Hey! I’m Michael, but more commonly known as “codingo”. By night, I’m at YouTube making content on bug bounties for fun, and by day I work as the Global Head of Security Operations and Researcher Enablement for Bugcrowd, the original and one of the largest bug bounty platforms.
Recon has always been a passion and love of mine, and although it’s never been more documented than it is now, with more tools than we’ve ever had, it is, ironically, also the most misunderstood part of the bug hunting journey.
That’s potentially unfair, but the basis of my statement is that I see recon too often discussed as a generic term that suits all asset discovery activity. As an alternative, I’d like to propose that we would be better served breaking recon down into two core ideas:Mapping of an asset space, or point of time recon (POT) Understanding of an asset space, or recon over time (ROT)
Further to that, taking a leaf from a recent shubs CrikeyCon 2021 talk, we should also think about the breadth/depth of recon in two distinct elements:Narrow recon Wide recon
Understanding recon vs. time
Point of time (POT) recon
I believe POT to be the most well documented and understood, but also the least valuable way to map out and understand a target space. The reasoning for this can be summed up simply as you not knowing what the company is doing, at least not deeply. If a program is new, by doing a single point in time recon you can often come across different findings, but those diminish significantly as a program ages, and only performing recon of this nature significantly increases your likelihood of duplicate findings.
The reason for this is simple: when you’re mapping out an asset space for the first time, you still have the potential to find bugs, but so does everybody else mapping out that asset space with similar approaches. In such a competitive landscape as bug hunting, that puts you on the same playing field as everybody else. And with a huge range of people specialising in different target types, there’s a good chance that whatever easy wins you’re finding have already been understood and mapped by others.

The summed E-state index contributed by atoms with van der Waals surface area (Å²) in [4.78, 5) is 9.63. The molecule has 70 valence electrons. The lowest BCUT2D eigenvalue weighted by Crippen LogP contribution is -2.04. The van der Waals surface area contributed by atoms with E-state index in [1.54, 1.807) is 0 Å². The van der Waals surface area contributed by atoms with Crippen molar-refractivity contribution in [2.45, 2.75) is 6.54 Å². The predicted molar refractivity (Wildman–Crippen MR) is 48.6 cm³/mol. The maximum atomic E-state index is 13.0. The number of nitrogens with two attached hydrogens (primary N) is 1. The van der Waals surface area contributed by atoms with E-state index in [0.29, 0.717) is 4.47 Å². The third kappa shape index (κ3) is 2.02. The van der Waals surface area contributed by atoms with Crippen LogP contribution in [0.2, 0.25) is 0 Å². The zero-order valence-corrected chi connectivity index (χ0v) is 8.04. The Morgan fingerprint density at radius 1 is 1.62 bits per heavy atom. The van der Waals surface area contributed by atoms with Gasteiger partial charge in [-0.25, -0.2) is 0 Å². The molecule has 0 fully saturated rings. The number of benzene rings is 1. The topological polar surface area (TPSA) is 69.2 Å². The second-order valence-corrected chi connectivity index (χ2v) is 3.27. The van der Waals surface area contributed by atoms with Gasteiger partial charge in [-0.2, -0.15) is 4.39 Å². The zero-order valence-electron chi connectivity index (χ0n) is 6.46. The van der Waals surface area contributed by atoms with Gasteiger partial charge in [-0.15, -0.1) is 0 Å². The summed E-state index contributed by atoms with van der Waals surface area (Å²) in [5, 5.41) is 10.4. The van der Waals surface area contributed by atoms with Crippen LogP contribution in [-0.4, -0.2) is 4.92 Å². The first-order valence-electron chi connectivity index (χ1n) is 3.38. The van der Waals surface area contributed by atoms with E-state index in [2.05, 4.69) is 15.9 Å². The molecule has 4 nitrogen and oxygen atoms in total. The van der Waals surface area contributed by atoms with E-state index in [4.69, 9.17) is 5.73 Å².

That’s not to say you won’t find bugs, there’s still plenty to find, but this lacks the nuance of regularly performing the same recon on a target space and comparing results. In many ways, you’re playing a game of luck, hoping that what you’re finding is new and undiscovered, instead of increasing your chances of identifying new items by monitoring over time.
Recon over time (ROT)
Conversely, ROT allows you to understand how a target changes over time. Open scope programs (which I affectionately refer to as yolo-scope programs) are typically found with companies who have hundreds, if not thousands of endpoints, and large development teams making regular changes. By continuing to map the available asset space, you can identify where the business you’re working is making changes, and what kind of changes they tend to make. You can map technologies, learn them more deeply, and gain an intuitive understanding of the kinds of mistakes the business behind the program tends to make (or has made). You can then use that knowledge over other assets to find vulnerabilities that others with more of a surface-level understanding will miss.
Whilst this idea isn’t a novel one, tooling for this is still rather immature, and most of the ideal techniques for this kind of monitoring can be found in private (not yet public) projects. Personally, I found the most valuable approach to tracking change to be a combination of keeping good notes, comparing hashed page content (for static endpoints and DNS entries), and the Levenshtein distance algorithm for dynamic page content. Notably, I don’t think this is the best approach possible, and over time I expect others to solve this problem much more elegantly. If you’re reading this months (or years) after publication, I strongly advise looking for tooling that aids in or supports ROT tracking.
That’s not to say that tooling is required to do this kind of monitoring either. As mentioned earlier, understanding of a program’s landscape is key. Keeping detailed notes and monitoring company social media and news channels can be novel ways to find new and changing attack surfaces, and the unique approaches that are specific to them. Overall, taking these approaches is the most likely way to yield positive results when bug hunting, and the most likely to lead to unique first to find findings (non-duplicates). When an asset space is new, those who are monitoring and understanding a program’s landscape are the ones most likely to hunt against it, while others are playing a game of luck, hoping to find it among an array of point of time recon data.